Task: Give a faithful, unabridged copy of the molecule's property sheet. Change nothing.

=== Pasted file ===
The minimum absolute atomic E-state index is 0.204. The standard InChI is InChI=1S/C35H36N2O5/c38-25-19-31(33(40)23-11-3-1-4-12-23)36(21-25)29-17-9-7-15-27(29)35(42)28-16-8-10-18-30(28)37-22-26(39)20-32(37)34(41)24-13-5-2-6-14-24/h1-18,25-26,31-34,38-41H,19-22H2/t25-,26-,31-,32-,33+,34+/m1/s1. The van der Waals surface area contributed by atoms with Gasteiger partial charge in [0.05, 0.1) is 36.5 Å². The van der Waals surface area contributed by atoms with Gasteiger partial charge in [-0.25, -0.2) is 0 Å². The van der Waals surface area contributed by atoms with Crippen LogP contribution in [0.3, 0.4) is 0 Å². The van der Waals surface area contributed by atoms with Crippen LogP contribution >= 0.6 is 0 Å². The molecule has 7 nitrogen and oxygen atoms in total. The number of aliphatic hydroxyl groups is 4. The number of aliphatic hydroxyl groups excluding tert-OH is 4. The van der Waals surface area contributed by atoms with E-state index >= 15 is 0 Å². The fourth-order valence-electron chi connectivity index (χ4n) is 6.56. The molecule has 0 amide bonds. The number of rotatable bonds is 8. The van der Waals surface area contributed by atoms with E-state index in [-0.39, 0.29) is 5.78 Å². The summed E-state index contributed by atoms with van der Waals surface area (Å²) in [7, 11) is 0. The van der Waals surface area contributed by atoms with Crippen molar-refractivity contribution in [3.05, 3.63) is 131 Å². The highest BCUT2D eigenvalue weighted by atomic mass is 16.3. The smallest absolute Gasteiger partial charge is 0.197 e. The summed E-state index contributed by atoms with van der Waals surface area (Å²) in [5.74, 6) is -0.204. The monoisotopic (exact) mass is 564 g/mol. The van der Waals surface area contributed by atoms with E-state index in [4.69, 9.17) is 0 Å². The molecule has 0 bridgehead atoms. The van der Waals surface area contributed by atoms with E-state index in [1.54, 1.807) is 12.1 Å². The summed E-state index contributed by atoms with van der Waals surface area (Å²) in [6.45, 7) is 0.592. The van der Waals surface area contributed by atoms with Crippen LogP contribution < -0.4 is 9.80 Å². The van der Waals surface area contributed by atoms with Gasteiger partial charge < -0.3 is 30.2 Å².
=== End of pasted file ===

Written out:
The minimum absolute atomic E-state index is 0.204. The standard InChI is InChI=1S/C35H36N2O5/c38-25-19-31(33(40)23-11-3-1-4-12-23)36(21-25)29-17-9-7-15-27(29)35(42)28-16-8-10-18-30(28)37-22-26(39)20-32(37)34(41)24-13-5-2-6-14-24/h1-18,25-26,31-34,38-41H,19-22H2/t25-,26-,31-,32-,33+,34+/m1/s1. The van der Waals surface area contributed by atoms with Gasteiger partial charge in [0.05, 0.1) is 36.5 Å². The van der Waals surface area contributed by atoms with Gasteiger partial charge in [-0.25, -0.2) is 0 Å². The van der Waals surface area contributed by atoms with Crippen LogP contribution in [0.3, 0.4) is 0 Å². The van der Waals surface area contributed by atoms with Crippen LogP contribution >= 0.6 is 0 Å². The molecule has 7 nitrogen and oxygen atoms in total. The number of aliphatic hydroxyl groups is 4. The number of aliphatic hydroxyl groups excluding tert-OH is 4. The van der Waals surface area contributed by atoms with E-state index >= 15 is 0 Å². The fourth-order valence-electron chi connectivity index (χ4n) is 6.56. The molecule has 0 amide bonds. The number of rotatable bonds is 8. The van der Waals surface area contributed by atoms with E-state index in [-0.39, 0.29) is 5.78 Å². The summed E-state index contributed by atoms with van der Waals surface area (Å²) in [7, 11) is 0. The van der Waals surface area contributed by atoms with Crippen molar-refractivity contribution in [3.05, 3.63) is 131 Å². The highest BCUT2D eigenvalue weighted by atomic mass is 16.3. The smallest absolute Gasteiger partial charge is 0.197 e. The summed E-state index contributed by atoms with van der Waals surface area (Å²) in [5.74, 6) is -0.204. The monoisotopic (exact) mass is 564 g/mol. The van der Waals surface area contributed by atoms with E-state index in [4.69, 9.17) is 0 Å². The molecule has 0 bridgehead atoms. The van der Waals surface area contributed by atoms with E-state index in [1.54, 1.807) is 12.1 Å². The summed E-state index contributed by atoms with van der Waals surface area (Å²) in [6.45, 7) is 0.592. The van der Waals surface area contributed by atoms with Crippen LogP contribution < -0.4 is 9.80 Å². The van der Waals surface area contributed by atoms with Gasteiger partial charge < -0.3 is 30.2 Å².